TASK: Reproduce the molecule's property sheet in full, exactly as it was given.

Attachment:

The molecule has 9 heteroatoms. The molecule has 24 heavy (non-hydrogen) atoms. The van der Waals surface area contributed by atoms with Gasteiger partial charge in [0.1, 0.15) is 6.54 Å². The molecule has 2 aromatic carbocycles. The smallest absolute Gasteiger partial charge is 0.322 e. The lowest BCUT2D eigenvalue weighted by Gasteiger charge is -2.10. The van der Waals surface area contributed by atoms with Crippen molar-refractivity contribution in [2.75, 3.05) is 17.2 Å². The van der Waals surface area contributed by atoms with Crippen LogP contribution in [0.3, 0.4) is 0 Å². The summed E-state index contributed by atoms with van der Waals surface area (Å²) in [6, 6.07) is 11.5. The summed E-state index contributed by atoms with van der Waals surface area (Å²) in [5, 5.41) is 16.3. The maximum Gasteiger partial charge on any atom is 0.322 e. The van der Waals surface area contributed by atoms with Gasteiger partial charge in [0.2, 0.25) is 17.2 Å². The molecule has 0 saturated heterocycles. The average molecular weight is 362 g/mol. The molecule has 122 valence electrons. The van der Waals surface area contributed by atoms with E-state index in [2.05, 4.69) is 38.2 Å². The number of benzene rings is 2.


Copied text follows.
The molecule has 9 heteroatoms. The molecule has 24 heavy (non-hydrogen) atoms. The van der Waals surface area contributed by atoms with Gasteiger partial charge in [0.1, 0.15) is 6.54 Å². The molecule has 2 aromatic carbocycles. The smallest absolute Gasteiger partial charge is 0.322 e. The lowest BCUT2D eigenvalue weighted by Gasteiger charge is -2.10. The van der Waals surface area contributed by atoms with Crippen molar-refractivity contribution in [2.75, 3.05) is 17.2 Å². The van der Waals surface area contributed by atoms with Crippen LogP contribution in [0.3, 0.4) is 0 Å². The summed E-state index contributed by atoms with van der Waals surface area (Å²) in [6, 6.07) is 11.5. The summed E-state index contributed by atoms with van der Waals surface area (Å²) in [5, 5.41) is 16.3. The maximum Gasteiger partial charge on any atom is 0.322 e. The van der Waals surface area contributed by atoms with Gasteiger partial charge in [0.2, 0.25) is 17.2 Å². The molecule has 0 saturated heterocycles. The average molecular weight is 362 g/mol. The molecule has 122 valence electrons. The van der Waals surface area contributed by atoms with E-state index in [2.05, 4.69) is 38.2 Å². The number of benzene rings is 2.